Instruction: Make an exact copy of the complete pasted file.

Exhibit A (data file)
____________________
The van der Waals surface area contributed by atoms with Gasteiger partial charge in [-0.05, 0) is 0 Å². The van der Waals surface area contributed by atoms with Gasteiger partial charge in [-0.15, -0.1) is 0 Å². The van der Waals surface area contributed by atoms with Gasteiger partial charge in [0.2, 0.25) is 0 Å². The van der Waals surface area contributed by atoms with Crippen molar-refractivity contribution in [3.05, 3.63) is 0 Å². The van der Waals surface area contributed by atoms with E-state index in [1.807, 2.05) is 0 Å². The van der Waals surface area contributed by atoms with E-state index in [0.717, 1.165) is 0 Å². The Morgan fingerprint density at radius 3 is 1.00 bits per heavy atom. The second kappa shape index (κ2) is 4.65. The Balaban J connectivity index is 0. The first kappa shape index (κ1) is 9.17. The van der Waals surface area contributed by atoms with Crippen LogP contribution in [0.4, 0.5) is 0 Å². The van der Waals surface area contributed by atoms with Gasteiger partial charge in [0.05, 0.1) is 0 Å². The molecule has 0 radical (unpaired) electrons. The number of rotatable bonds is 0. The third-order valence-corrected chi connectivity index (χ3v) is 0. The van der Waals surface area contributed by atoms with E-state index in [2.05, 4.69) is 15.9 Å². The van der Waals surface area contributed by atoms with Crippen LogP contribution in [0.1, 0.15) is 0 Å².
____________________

The van der Waals surface area contributed by atoms with Gasteiger partial charge in [-0.05, 0) is 0 Å². The van der Waals surface area contributed by atoms with Gasteiger partial charge in [-0.15, -0.1) is 0 Å². The van der Waals surface area contributed by atoms with Gasteiger partial charge in [0.2, 0.25) is 0 Å². The van der Waals surface area contributed by atoms with Crippen molar-refractivity contribution in [3.05, 3.63) is 0 Å². The van der Waals surface area contributed by atoms with E-state index in [1.807, 2.05) is 0 Å². The van der Waals surface area contributed by atoms with E-state index in [0.717, 1.165) is 0 Å². The Morgan fingerprint density at radius 3 is 1.00 bits per heavy atom. The second kappa shape index (κ2) is 4.65. The Balaban J connectivity index is 0. The first kappa shape index (κ1) is 9.17. The van der Waals surface area contributed by atoms with Crippen LogP contribution in [0.4, 0.5) is 0 Å². The van der Waals surface area contributed by atoms with Gasteiger partial charge in [0.05, 0.1) is 0 Å². The molecule has 0 radical (unpaired) electrons. The number of rotatable bonds is 0. The third-order valence-corrected chi connectivity index (χ3v) is 0. The van der Waals surface area contributed by atoms with E-state index in [2.05, 4.69) is 15.9 Å². The van der Waals surface area contributed by atoms with Crippen LogP contribution in [0.1, 0.15) is 0 Å².